Cockpit Conversation Was Routine; Plane Flew for Several Seconds
EAST MORICHES, N.Y. (AP) _ A captain’s calm order to increase altitude amounted to the last recorded words from TWA Flight 800′s cockpit before the plane exploded over the Atlantic Ocean, data from the flight’s black boxes show.
The last words from the cockpit are followed by a loud unidentifiable noise. After that the flight recorder tape abruptly ends, indicating the flight was operating normally moments before the explosion and raising suspicions that a bomb or missile downed the plane, investigators said Friday.
An investigator who spoke on condition of anonymity told the Los Angeles Times that the explosion blasted through the right side of the plane, first rupturing the fuel tanks before the rest of the wreckage fell into the sea.
The position of underwater debris showed which side of the plane was rocked by the blast, the newspaper reported in today’s editions.
The radar records also showed that the plane descended for several seconds before bursting into a fireball and falling in pieces to the ocean.
After the voice tape ends, the plane _ or some large portion of it _ continued to be tracked by radar for an additional 41 seconds and 2 1/2 nautical miles, said National Transportation Safety Board Vice Chairman Robert Francis.
The point at which the radar ends is ``near the positions where the engines and large pieces of wreckage have been found,″ Francis said.
The Paris-bound 747 exploded in a fireball around sunset on July 17 at 13,700 feet, 10 miles off of Long Island. All 230 people aboard perished.
NTSB engineers said the flight data recorder, retrieved from wreckage on the ocean bottom, ended abruptly without showing anything unusual, such as engine trouble or a sudden change in speed.
The final words in the cockpit were from the captain as he calmly issued an order to increase altitude after receiving clearance from ground control to go from 13,000 to 15,000 feet, investigators said Friday.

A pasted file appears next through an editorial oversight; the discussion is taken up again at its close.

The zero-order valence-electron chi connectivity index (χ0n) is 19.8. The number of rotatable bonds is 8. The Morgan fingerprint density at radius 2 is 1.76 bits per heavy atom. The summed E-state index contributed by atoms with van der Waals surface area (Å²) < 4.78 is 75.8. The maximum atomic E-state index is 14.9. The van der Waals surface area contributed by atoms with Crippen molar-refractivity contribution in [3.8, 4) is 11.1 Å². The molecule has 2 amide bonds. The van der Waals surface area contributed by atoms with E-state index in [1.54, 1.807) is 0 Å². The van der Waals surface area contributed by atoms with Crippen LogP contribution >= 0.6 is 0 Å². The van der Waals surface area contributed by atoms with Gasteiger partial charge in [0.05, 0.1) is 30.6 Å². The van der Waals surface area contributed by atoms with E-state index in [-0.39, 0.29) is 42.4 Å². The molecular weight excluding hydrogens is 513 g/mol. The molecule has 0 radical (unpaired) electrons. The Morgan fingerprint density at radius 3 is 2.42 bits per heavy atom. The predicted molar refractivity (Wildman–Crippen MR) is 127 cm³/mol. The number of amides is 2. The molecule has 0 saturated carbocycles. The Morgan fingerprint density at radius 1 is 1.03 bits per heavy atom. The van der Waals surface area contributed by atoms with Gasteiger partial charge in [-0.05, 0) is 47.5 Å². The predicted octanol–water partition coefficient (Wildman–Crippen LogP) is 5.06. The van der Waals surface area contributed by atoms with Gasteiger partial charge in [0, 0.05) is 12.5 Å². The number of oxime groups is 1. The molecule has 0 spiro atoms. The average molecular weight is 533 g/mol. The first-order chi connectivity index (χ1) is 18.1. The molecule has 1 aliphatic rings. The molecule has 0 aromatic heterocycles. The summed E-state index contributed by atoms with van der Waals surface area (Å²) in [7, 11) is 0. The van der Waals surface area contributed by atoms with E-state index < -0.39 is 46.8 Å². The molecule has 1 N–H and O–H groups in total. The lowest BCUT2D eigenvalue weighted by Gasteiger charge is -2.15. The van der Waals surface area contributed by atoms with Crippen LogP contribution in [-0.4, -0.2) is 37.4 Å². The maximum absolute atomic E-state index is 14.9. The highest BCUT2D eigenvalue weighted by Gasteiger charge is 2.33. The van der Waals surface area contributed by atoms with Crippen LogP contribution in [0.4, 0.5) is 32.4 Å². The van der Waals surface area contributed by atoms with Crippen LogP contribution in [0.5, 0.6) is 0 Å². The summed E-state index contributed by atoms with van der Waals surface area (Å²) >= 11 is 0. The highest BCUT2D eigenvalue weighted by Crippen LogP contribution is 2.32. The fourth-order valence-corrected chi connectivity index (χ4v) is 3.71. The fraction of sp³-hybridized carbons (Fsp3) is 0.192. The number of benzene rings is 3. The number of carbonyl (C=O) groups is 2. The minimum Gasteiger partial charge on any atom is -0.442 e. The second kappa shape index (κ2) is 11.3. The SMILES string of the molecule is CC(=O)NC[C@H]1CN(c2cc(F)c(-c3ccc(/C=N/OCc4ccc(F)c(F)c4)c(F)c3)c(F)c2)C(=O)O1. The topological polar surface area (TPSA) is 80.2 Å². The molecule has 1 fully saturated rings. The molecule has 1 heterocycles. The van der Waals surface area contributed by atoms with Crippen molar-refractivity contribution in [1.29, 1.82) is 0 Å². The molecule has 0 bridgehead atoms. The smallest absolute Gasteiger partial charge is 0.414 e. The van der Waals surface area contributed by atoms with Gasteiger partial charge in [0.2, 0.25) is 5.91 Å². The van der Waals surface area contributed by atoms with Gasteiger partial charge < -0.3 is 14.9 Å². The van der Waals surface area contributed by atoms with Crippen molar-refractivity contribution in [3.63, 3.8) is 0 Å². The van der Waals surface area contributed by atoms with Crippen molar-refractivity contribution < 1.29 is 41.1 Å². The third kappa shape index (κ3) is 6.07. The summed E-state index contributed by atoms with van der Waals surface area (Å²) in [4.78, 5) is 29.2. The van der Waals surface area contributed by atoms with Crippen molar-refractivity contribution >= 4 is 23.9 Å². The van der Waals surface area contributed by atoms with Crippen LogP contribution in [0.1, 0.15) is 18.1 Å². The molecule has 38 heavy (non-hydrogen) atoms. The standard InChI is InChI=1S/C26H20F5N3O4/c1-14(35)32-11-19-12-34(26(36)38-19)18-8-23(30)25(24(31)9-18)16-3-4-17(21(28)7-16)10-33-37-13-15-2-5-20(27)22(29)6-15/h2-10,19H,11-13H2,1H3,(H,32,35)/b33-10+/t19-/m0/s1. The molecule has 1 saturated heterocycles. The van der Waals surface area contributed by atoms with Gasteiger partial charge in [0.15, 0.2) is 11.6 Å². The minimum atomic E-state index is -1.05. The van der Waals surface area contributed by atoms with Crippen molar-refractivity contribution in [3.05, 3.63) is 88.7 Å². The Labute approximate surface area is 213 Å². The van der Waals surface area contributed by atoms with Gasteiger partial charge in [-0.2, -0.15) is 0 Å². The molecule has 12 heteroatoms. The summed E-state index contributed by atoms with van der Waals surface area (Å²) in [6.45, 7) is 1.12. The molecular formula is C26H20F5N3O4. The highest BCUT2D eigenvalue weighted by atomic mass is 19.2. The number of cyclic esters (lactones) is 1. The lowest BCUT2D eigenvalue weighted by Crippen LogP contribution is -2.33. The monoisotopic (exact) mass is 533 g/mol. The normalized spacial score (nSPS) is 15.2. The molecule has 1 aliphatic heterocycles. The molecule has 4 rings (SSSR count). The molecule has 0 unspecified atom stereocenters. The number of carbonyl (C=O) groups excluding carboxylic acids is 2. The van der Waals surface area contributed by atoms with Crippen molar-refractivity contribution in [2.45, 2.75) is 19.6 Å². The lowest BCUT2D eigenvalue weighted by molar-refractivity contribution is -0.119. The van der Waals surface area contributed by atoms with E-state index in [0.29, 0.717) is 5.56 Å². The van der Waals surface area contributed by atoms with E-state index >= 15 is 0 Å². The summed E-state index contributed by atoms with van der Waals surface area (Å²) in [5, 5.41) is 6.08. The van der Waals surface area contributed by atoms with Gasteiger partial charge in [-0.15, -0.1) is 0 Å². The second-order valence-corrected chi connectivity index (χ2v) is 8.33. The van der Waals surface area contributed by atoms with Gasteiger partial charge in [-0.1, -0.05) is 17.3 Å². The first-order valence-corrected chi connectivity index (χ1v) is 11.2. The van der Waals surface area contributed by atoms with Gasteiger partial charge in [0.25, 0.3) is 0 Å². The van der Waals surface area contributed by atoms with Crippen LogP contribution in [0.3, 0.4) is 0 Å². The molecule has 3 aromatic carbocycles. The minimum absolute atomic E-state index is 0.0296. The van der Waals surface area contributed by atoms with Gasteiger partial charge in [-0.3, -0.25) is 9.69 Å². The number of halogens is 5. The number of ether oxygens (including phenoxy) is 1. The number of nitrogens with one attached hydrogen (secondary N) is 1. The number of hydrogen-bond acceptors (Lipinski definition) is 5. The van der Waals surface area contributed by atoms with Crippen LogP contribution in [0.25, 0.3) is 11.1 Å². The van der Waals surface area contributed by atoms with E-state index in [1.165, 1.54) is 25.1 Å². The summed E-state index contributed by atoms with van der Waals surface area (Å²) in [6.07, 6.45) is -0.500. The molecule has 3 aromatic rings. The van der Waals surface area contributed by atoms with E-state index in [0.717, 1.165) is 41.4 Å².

The crew also discussed a problem matching one piece of baggage to a passenger; the late arrival of a box of corneas for transplant; and an erratic fuel-flow gauge. But officials said that after investigating each of those issues, none appears to be related to anything that could have caused the crash.
James Kallstrom, the FBI agent in charge, said investigators were looking closely at the possibility of a missile attack.
``We do have information that there was something in the sky. A number of people have seen it. A number of people have described it very similarly,″ he said. ``It was ascending.″
Meanwhile, safety board technicians in Washington subjected the cockpit voice tape to sound spectrum analysis, a process capable of differentiating between an explosion caused by a mechanical malfunction and one caused by a bomb.
Barry Trotter, a former NTSB senior investigator, said technicians use computers to ``enhance the sound, slow it down, spread it out,″ and chart it on a graph. A fast-moving bomb noise would show a sharp, steep line, while a slower-moving fuel explosion sound would have more of a slope.
The board has a library of sounds from other crashes, said Trotter, including the brief, sudden burst of the bomb that destroyed Pan Am Flight 103 over Lockerbie, Scotland, in 1988.
Earlier Friday, divers spotted two of the four engines and salvagers said they were ready to raise big chunks of wreckage. That would allow experts to check for signs of a bomb or missile.
``We need the forensic evidence,″ Kallstrom said.
More than half the victims’ bodies had been recovered. Divers brought up 14 more late Thursday and early Friday for a total of 140.
The families of the victims, holed up at a hotel at Kennedy Airport awaiting word on the bodies, continued to mourn. ``There’s enough grief in there to fill the Atlantic,″ said Patricia O’Grady, whose cousin died in the crash.
No physical evidence _ such as chemical residue from explosives on airline debris, or suspect material in victims’ bodies _ has been found to confirm suspicions of sabotage.
AP reporters Rick Hampson, Pat Milton, Richard Pyle and Joe Ungaro contributed to this report.